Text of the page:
If Northern Ireland could break away from Britain, what about Scotland?
Again, Brexit has made it more likely and a few days here, it feels very real.
Just as in Northern Ireland where 58% voted to remain in the EU, in Scotland at the last election the 62% vote against Brexit has appeared to morph into a boost for the ‘stop Brexit’ SNP.
Sturgeon won 48 of 59 seats. But whereas in Northern Ireland it’s a surreptitious slower burn of a debate… in Scotland it’s cranking up to full volume.
We joined the Green Party preparing their independence march on Friday in Glasgow – seeing these guys unpack their independence leaflets, I felt like I was in a neverendum.
They are choosing to mark the day we finally act on the result of a previous referendum by stepping up the fight for another one.
I remember spending a lot of time in Scotland five and a half years ago during the first Indyref – then we were told it wouldn’t be asked again “for a generation”.
Then it ended up being 45-55 - now reputable polls have it at 49-51 to No. That is margin-of-error stuff, most seemed to accept that it is neck and neck.
Going in to a referendum with those numbers is a pretty good starting point for Nicola Sturgeon.
And indeed you can feel a palpable sense in Scotland on the eve of Brexit that this is a country right now that would like to cut its ties with the rest of the UK.
We spoke to quite a few people who said: “I was against it last time, but now… with everything that has happened…”
Of course, neck and neck isn’t the same as saying everyone is convinced.
We spoke to Neil, a student, at Stirling University who said he had been in favour, but now he was against it – that he lives in the Highlands and feels most acutely that his family’s fortunes are tied to trade with the rest of the United Kingdom.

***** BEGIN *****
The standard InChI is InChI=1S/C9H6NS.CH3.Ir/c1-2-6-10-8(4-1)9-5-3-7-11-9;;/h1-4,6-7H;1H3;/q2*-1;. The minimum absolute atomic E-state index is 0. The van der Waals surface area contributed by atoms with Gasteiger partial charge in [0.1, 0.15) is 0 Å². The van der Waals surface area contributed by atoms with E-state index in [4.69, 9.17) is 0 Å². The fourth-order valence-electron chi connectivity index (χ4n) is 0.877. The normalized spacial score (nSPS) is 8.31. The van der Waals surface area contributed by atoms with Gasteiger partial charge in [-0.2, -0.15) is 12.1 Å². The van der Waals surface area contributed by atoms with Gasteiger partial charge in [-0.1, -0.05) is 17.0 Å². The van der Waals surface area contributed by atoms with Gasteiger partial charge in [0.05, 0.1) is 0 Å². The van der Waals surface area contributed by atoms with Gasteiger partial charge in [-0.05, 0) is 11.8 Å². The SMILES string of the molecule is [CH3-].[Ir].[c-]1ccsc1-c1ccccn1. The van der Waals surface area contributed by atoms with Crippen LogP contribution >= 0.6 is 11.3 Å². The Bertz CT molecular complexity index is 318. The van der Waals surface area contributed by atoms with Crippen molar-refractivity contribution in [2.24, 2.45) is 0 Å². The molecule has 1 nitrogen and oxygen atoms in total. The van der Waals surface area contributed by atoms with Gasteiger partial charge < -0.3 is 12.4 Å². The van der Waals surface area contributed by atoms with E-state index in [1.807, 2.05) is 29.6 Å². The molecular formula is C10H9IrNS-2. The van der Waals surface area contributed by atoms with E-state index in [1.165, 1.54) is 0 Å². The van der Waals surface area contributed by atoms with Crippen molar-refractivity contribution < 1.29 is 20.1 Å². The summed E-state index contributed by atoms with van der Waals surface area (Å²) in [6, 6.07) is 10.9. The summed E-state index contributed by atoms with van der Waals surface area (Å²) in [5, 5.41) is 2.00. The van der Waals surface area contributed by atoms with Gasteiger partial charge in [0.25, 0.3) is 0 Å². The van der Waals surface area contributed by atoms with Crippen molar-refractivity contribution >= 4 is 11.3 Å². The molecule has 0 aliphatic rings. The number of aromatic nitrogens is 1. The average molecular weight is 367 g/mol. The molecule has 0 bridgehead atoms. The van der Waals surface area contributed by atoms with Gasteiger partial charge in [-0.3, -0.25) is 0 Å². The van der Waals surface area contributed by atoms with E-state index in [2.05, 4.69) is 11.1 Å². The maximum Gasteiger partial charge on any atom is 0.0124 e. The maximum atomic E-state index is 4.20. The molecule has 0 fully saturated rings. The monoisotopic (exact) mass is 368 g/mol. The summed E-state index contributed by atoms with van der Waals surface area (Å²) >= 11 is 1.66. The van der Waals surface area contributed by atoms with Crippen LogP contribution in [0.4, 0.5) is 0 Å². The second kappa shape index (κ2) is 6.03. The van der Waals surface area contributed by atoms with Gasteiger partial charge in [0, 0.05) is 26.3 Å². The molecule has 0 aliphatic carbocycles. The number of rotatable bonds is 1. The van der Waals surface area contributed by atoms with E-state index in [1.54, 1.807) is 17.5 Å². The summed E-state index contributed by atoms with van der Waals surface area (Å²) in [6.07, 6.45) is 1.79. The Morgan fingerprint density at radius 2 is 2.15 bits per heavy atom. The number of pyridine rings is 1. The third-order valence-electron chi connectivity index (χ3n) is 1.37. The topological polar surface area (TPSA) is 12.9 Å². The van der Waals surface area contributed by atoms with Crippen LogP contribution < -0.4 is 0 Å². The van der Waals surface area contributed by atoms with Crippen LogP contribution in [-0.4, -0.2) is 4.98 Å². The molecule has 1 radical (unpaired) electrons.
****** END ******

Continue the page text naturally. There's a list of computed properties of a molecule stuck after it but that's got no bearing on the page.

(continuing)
Who knows where the current 50-50 would eventually end up in any referendum campaign.
The experience of the Brexit campaign would suggest this is the SNP’s to win, but the debate about Scottish independence was complicated and intricate last time round and that hasn’t changed.
The more immediate problem is 'how?'
Boris Johnson is steadfastly, perhaps some would say stubbornly, denying her the section 30 she needs for Indyref2.
What to do about this intransigence from Westminster appears to be a serious political dilemma for Nicola Sturgeon that is dividing her party.
She could wait until the Holyrood elections next year and return another platoon of SNP MSPs who have the clearest mandate yet for independence (with some justification they say recent election results have already given them that mandate) and at that point hope that Boris Johnson’s refusal looks too heavy handed for him to keep up (erm – I don’t think looking heavy handed has ever really bothered Boris Johnson’s team).
Or she could go for a Catalonian style informal referendum which is flawed too, says Emily St Dennys of Stirling University.
It becomes little more than a large opinion poll and its legitimacy will be questioned immediately if – for instance – Remain in the UK voters decide to boycott it.
There is the legal challenge avenue but many fear that is tricky and time consuming.
There are some lawyers who believe that current devolved legislation gives the SNP the right to ignore Westminster already.
The point is, right now, no one knows.
Why the rush?
Well, I think it’s because Nicola Sturgeon has a moment - the future shape of Brexit is unclear and Scotland still feels defined by its 62% desire to leave the EU and ignored and treated roughly by Westminster.
Leave it too long and the heat goes out of the situation or indeed, whisper it quietly, Brexit ends up not being too 'bad' for the people of Scotland.
Once the actual terms of the UK/EU trade deal are known, independence might become a harder sell since it could lead to friction in trade between the EU, Scotland and a rump UK.
That's why an SNP MSP wrote a piece suggesting their future should be independent, but not necessarily in the EU.
Scotland has a strong link with Europe – a lot of its business and agriculture supply chains are intertwined with the continent and, since its population is older than the rest of the UK, it relies on European immigration to sustain its workforce.
So Westminster has much work to do to make sure Scots come to like, let alone love, Brexit. Even though it isn’t clear how she gets her referendum, Nicola Sturgeon will sense that her window of opportunity is now and that if Brexit is a success, Independence will fall back in urgency.
Nicola Sturgeon will feel she has to act, but no one knows how.